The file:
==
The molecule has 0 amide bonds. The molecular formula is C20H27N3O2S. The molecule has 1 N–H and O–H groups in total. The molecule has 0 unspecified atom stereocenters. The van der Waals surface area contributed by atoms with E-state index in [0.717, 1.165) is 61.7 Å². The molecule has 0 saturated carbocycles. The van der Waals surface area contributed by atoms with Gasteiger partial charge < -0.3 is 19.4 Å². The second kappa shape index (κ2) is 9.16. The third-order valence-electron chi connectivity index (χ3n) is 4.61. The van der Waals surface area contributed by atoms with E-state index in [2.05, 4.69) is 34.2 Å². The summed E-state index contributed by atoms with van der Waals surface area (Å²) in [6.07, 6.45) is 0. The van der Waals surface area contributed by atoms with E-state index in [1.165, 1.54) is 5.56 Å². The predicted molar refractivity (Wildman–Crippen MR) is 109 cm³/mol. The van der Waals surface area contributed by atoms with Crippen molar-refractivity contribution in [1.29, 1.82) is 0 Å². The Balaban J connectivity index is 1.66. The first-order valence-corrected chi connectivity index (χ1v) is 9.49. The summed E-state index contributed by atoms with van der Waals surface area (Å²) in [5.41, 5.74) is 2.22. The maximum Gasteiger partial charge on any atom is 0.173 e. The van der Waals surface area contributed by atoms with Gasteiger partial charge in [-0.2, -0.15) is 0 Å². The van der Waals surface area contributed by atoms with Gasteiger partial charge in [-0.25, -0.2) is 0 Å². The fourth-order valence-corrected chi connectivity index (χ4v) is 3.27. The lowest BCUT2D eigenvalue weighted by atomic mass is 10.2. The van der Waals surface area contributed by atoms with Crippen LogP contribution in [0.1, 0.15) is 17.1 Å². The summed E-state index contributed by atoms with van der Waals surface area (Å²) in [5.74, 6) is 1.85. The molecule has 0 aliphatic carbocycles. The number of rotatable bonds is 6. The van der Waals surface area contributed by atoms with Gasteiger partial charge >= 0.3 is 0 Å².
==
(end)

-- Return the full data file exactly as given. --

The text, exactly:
The molecule has 0 amide bonds. The molecular formula is C20H27N3O2S. The molecule has 1 N–H and O–H groups in total. The molecule has 0 unspecified atom stereocenters. The van der Waals surface area contributed by atoms with E-state index in [0.717, 1.165) is 61.7 Å². The molecule has 0 saturated carbocycles. The van der Waals surface area contributed by atoms with Gasteiger partial charge < -0.3 is 19.4 Å². The second kappa shape index (κ2) is 9.16. The third-order valence-electron chi connectivity index (χ3n) is 4.61. The van der Waals surface area contributed by atoms with E-state index in [2.05, 4.69) is 34.2 Å². The summed E-state index contributed by atoms with van der Waals surface area (Å²) in [6.07, 6.45) is 0. The van der Waals surface area contributed by atoms with E-state index in [1.165, 1.54) is 5.56 Å². The predicted molar refractivity (Wildman–Crippen MR) is 109 cm³/mol. The van der Waals surface area contributed by atoms with Crippen molar-refractivity contribution in [1.29, 1.82) is 0 Å². The Balaban J connectivity index is 1.66. The first-order valence-corrected chi connectivity index (χ1v) is 9.49. The summed E-state index contributed by atoms with van der Waals surface area (Å²) in [5.41, 5.74) is 2.22. The maximum Gasteiger partial charge on any atom is 0.173 e. The van der Waals surface area contributed by atoms with Gasteiger partial charge in [-0.2, -0.15) is 0 Å². The van der Waals surface area contributed by atoms with Gasteiger partial charge in [-0.25, -0.2) is 0 Å². The fourth-order valence-corrected chi connectivity index (χ4v) is 3.27. The lowest BCUT2D eigenvalue weighted by atomic mass is 10.2. The van der Waals surface area contributed by atoms with Crippen LogP contribution in [0.1, 0.15) is 17.1 Å². The summed E-state index contributed by atoms with van der Waals surface area (Å²) in [5.74, 6) is 1.85. The molecule has 0 aliphatic carbocycles. The number of rotatable bonds is 6. The van der Waals surface area contributed by atoms with Gasteiger partial charge >= 0.3 is 0 Å².